This chapter is about haplogroup X, a DNA marker Menzies thinks meant that the Minoans bred with the Native Americans and thus were responsible for their lineage. How he thinks all the Native peoples of the Americas descended from a couple of dozen Minoans within historic times, I cannot fathom. The same “evidence” has been used to “prove” that (a) Spaniards colonized America in 20,000 BCE, that (b) the Native Americans are “really” a lost tribe of Jews, and (c) the Book of Mormon is thus correct about (b) but on a much shorter timetable. According to science (remember that?) haplogroup X2, the specific one Menzies cites, emerged around the last glacial maximum and spread to the New World with the ancestors of the Paleoindians. The same haplogroup is found in the indigenous populations of southwestern Siberia, suggesting that multiple migrations from the Caucasus outward account for the spread of the haplogroup. No Minoan mystery there.
This chapter presents a colorful retelling of the fall of Crete, which, even by Menzies' own timeline, he places three hundred years after the Thera eruption he claims caused it. He places the fall of Minoan Crete at 1179 BCE (rather specific) and the Thera eruption at 1450 BCE, while most scholars prefer a date of around 1600 BCE for the eruption. I fail to see direct cause and effect with a centuries-long interlude. Menzies assumes we’ve forgotten everything he had previously asserted by this point and are just going along with whatever he says.
This chapter involves ego stroking as Menzies describes media interest in his “discoveries.” It then goes on to talk about the Greek scholar Minas Tsikritis’ alleged translations of Linear A, which he says represents many languages, including (surprise!) Greek. His views are not widely accepted by scholars and in fact have found acceptance pretty much only by Gavin Menzies and fringe authors following him. Tsikritis has never published his results in a peer-reviewed journal, only in a (modern) Greek-language book put out by a small press in Greece. I’m willing to entertain the idea, but given that there is also a Georgian scholar who told me personally that he also recently discovered how to translate Linear A and that it is in fact (surprise!) an old Georgian language, I can’t say I’m too bullish on the alleged decipherment. We tend to find what we look for.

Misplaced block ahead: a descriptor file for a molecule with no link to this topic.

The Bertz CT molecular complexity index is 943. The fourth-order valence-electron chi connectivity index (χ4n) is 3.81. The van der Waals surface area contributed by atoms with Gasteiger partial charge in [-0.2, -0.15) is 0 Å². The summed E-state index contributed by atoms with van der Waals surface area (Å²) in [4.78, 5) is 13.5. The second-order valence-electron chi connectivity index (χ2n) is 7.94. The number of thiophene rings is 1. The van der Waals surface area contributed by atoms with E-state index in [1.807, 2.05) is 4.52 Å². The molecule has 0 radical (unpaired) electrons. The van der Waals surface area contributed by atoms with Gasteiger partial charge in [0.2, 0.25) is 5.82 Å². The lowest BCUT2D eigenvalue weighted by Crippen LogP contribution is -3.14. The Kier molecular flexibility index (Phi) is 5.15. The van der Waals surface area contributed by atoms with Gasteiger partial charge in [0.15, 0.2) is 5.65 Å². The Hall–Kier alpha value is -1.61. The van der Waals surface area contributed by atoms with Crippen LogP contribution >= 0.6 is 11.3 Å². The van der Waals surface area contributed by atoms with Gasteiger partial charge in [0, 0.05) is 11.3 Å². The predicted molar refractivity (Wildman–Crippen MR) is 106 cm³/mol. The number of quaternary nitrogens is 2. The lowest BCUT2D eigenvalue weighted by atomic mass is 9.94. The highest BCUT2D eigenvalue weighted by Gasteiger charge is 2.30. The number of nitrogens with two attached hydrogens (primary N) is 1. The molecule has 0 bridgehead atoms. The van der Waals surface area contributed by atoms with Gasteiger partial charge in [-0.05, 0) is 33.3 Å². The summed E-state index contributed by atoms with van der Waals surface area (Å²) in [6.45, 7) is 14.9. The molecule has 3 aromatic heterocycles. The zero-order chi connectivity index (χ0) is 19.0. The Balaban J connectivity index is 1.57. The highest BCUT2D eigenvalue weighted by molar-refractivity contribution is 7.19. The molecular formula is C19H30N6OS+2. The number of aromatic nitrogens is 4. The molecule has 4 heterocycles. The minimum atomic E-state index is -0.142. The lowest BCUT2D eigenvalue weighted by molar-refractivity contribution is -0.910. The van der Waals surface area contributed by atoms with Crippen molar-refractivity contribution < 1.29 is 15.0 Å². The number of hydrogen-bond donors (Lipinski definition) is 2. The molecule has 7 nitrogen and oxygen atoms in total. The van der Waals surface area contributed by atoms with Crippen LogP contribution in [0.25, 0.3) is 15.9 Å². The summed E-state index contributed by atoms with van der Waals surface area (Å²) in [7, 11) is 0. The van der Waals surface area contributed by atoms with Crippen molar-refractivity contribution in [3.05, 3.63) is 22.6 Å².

We finish up with Menzies’ reflections on Minoan accomplishments, paralleled with passages from Plato’s Atlantis writings, including a key line that has been re-translated by Rodney Castleden in Atlantis Destroyed to emphasize the alleged connection to the Americas. The left is Castleden and the right is a standard translation by Benjamin Jowett.
The sea that we have here, lying within the mouth just mentioned, is evidently a basin with a narrow entrance; what lies beyond is a real ocean, and the land surrounding it may rightly be called, in the fullest and truest sense, a continent.
(The “basin” is the Mediterranean Sea.)
This power came forth out of the Atlantic Ocean, for in those days the Atlantic was navigable; and there was an island situated in front of the straits which are by you called the Pillars of Heracles; the island was larger than Libya and Asia put together, and was the way to other islands, and from these you might pass to the whole of the opposite continent which surrounded the true ocean; for this sea which is within the Straits of Heracles is only a harbour, having a narrow entrance, but that other is a real sea, and the surrounding land may be most truly called a boundless continent.
Bonus points: Castleden’s translation of the Timaeus, in its entirety, is nearly word-for-word that of Bury’s Loeb translation (minus some odd omissions). Here’s the relevant line: “For all that we have here, lying within the mouth of which we speak, is evidently a haven having a narrow entrance; but that yonder is a real ocean, and the land surrounding it may most rightly be called, in the fullest and truest sense, a continent.” But the rest of the "translation" is even closer than that. Coincidence?